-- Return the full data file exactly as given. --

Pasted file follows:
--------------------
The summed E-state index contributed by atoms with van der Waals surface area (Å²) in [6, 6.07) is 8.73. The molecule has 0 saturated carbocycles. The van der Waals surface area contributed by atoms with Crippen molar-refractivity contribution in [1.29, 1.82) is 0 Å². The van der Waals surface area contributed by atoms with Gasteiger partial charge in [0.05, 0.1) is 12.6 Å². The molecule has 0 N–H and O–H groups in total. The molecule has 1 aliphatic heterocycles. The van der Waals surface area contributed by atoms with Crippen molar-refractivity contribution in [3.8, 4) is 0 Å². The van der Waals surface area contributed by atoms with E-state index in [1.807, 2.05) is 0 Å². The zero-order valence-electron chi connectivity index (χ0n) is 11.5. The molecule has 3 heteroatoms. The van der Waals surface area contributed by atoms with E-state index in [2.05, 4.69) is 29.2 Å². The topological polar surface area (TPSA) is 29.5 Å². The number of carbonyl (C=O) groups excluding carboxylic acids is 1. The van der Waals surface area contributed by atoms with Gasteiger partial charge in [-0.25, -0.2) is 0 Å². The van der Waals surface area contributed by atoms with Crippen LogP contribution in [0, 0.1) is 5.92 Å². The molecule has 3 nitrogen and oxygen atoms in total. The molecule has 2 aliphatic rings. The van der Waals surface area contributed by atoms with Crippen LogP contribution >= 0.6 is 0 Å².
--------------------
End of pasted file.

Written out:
The summed E-state index contributed by atoms with van der Waals surface area (Å²) in [6, 6.07) is 8.73. The molecule has 0 saturated carbocycles. The van der Waals surface area contributed by atoms with Crippen molar-refractivity contribution in [1.29, 1.82) is 0 Å². The van der Waals surface area contributed by atoms with Gasteiger partial charge in [0.05, 0.1) is 12.6 Å². The molecule has 0 N–H and O–H groups in total. The molecule has 1 aliphatic heterocycles. The van der Waals surface area contributed by atoms with Crippen molar-refractivity contribution in [3.8, 4) is 0 Å². The van der Waals surface area contributed by atoms with E-state index in [1.807, 2.05) is 0 Å². The zero-order valence-electron chi connectivity index (χ0n) is 11.5. The molecule has 3 heteroatoms. The van der Waals surface area contributed by atoms with E-state index in [2.05, 4.69) is 29.2 Å². The topological polar surface area (TPSA) is 29.5 Å². The number of carbonyl (C=O) groups excluding carboxylic acids is 1. The van der Waals surface area contributed by atoms with Gasteiger partial charge in [-0.25, -0.2) is 0 Å². The van der Waals surface area contributed by atoms with Crippen LogP contribution in [0, 0.1) is 5.92 Å². The molecule has 3 nitrogen and oxygen atoms in total. The molecule has 2 aliphatic rings. The van der Waals surface area contributed by atoms with Crippen LogP contribution >= 0.6 is 0 Å².